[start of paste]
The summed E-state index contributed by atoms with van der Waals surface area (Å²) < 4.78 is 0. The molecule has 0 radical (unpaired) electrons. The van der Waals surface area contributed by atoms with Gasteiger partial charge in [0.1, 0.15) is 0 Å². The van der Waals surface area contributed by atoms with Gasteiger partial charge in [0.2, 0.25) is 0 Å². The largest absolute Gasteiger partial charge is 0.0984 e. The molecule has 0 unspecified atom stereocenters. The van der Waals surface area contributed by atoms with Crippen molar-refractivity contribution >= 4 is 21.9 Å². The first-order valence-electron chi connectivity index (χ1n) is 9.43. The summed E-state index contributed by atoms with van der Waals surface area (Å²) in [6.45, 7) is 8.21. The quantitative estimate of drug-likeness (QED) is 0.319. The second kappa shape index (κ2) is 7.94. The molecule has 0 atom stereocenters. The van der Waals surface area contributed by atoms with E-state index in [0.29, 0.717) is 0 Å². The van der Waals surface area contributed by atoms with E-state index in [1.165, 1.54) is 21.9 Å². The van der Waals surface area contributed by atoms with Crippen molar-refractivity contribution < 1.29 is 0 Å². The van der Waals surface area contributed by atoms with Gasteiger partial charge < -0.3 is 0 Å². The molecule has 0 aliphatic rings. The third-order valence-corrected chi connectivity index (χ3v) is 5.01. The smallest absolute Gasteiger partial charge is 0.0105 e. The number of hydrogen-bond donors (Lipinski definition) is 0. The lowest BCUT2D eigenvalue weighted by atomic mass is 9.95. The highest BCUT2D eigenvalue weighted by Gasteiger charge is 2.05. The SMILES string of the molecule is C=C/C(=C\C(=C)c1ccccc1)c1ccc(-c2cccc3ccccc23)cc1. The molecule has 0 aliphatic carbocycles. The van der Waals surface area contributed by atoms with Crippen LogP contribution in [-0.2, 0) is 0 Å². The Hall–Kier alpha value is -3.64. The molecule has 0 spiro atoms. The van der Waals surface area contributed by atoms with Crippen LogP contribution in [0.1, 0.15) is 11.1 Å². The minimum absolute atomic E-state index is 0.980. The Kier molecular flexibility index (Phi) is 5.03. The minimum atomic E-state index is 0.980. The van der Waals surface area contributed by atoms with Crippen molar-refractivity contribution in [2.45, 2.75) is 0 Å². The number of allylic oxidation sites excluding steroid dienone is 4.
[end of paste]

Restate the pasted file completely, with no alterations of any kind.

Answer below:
The summed E-state index contributed by atoms with van der Waals surface area (Å²) < 4.78 is 0. The molecule has 0 radical (unpaired) electrons. The van der Waals surface area contributed by atoms with Gasteiger partial charge in [0.1, 0.15) is 0 Å². The van der Waals surface area contributed by atoms with Gasteiger partial charge in [0.2, 0.25) is 0 Å². The largest absolute Gasteiger partial charge is 0.0984 e. The molecule has 0 unspecified atom stereocenters. The van der Waals surface area contributed by atoms with Crippen molar-refractivity contribution >= 4 is 21.9 Å². The first-order valence-electron chi connectivity index (χ1n) is 9.43. The summed E-state index contributed by atoms with van der Waals surface area (Å²) in [6.45, 7) is 8.21. The quantitative estimate of drug-likeness (QED) is 0.319. The second kappa shape index (κ2) is 7.94. The molecule has 0 atom stereocenters. The van der Waals surface area contributed by atoms with E-state index in [0.29, 0.717) is 0 Å². The van der Waals surface area contributed by atoms with E-state index in [1.165, 1.54) is 21.9 Å². The van der Waals surface area contributed by atoms with Crippen molar-refractivity contribution < 1.29 is 0 Å². The van der Waals surface area contributed by atoms with Gasteiger partial charge < -0.3 is 0 Å². The molecule has 0 aliphatic rings. The third-order valence-corrected chi connectivity index (χ3v) is 5.01. The smallest absolute Gasteiger partial charge is 0.0105 e. The number of hydrogen-bond donors (Lipinski definition) is 0. The lowest BCUT2D eigenvalue weighted by atomic mass is 9.95. The highest BCUT2D eigenvalue weighted by Gasteiger charge is 2.05. The SMILES string of the molecule is C=C/C(=C\C(=C)c1ccccc1)c1ccc(-c2cccc3ccccc23)cc1. The molecule has 0 aliphatic carbocycles. The van der Waals surface area contributed by atoms with Crippen LogP contribution in [-0.2, 0) is 0 Å². The Hall–Kier alpha value is -3.64. The molecule has 0 spiro atoms. The van der Waals surface area contributed by atoms with Crippen LogP contribution in [0.1, 0.15) is 11.1 Å². The minimum absolute atomic E-state index is 0.980. The Kier molecular flexibility index (Phi) is 5.03. The minimum atomic E-state index is 0.980. The van der Waals surface area contributed by atoms with Crippen molar-refractivity contribution in [2.45, 2.75) is 0 Å². The number of allylic oxidation sites excluding steroid dienone is 4.